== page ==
State Senator Todd Gardenhire told members of the Pachyderm Club on Monday that the Humane Society of the United States got in late on the fight against the "Ag-Gag" bill.
He said there was not much heard from the HUS when the Legislature was considering the controversial bill that set penalties against those who take pictures or videos of alleged animal abuse and then don't turn it into law enforcement within 48 hours.
But he said the HUS came out in full force after there was a push to get Governor Bill Haslam to veto it.
He told the club he hoped the governor would let the bill stand, but Governor Haslam later in the day vetoed it.
Senator Gardenhire said the HUS used the issue "as a great fundraising tool."
He said there was an email campaign by the HUS against the bill. He said over two-thirds of the emails he got saying "I live in Tennessee" and oppose the bill were actually from out of state. He said he could tell that from the emails. He said the HUS instructed, "Tell them you're from Tennessee."
Senator Gardenhire said a witness against the bill turned out to be "a pig farmer." He said he asked him what happened to the pigs at the end of the process, and he admitted they were "slaughtered."
He said the bill was "probably the most misunderstood" piece of legislation this session.
The speaker said those with videos of alleged animal abuse should be anxious to turn it over quickly "and let law enforcement decide if it's a crime or it's not a crime."
Senator Gardenhire, who said he has been a motorcyclist for over 50 years, said he favored a bill to require motorcyclists to wear helmets because they sometimes get brain trauma and the hospital bill can be as high as $2.5 million. He said taxpayers wind up footing much of that bill.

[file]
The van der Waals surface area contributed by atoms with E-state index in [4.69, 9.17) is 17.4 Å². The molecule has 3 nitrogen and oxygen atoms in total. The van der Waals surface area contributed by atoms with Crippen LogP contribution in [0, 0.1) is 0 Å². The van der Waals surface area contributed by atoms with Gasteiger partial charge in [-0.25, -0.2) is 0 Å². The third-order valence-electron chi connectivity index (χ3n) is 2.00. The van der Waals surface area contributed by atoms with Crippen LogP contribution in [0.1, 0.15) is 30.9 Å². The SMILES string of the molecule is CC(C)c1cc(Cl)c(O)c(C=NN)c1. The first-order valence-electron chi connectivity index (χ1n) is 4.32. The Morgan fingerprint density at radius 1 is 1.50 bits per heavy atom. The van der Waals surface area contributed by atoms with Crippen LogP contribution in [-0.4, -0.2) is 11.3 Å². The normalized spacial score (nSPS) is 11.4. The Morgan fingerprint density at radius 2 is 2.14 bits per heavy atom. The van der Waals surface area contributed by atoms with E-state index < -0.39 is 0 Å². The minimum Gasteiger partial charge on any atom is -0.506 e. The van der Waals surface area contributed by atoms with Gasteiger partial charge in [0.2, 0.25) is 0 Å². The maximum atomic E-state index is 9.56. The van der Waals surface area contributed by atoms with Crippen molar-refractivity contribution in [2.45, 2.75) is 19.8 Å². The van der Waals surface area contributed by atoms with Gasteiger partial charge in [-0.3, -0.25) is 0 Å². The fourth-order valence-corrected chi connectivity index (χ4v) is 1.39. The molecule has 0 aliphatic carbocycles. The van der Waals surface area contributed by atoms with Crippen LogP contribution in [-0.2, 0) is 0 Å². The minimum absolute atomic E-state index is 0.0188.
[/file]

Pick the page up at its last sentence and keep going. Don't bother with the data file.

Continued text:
He said he was involved in a bill to set up a "gang-free district" near schools and to give stiff penalties to gang members involved in gang activity within the zone.
Senator Gardenhire said on one bill he wound up on the side of trial lawyers and against the Farm Bureau that had helped him during the election.
He said he was also invading the "holy grail of politics" by taking on such groups as teachers, fire and police and veterans on another issue.
The speaker said over the years a continuing number of groups have been added to the list to those who get discounts on college tuition in Tennessee. He said the state pays a portion of the amount, but the universities have a high expense.
He said it costs UTC and Chattanooga State $1.8 million last year.
The overall cost is over $14 million.
Senator Gardenhire said he got in trouble one time during the session when he was quoted it was "another way to skin a cat." He said animal activists came after him.
During the speech he referred at one point to killing two birds with one stone."
An audience member jokingly asked, "Why do you hate animals?"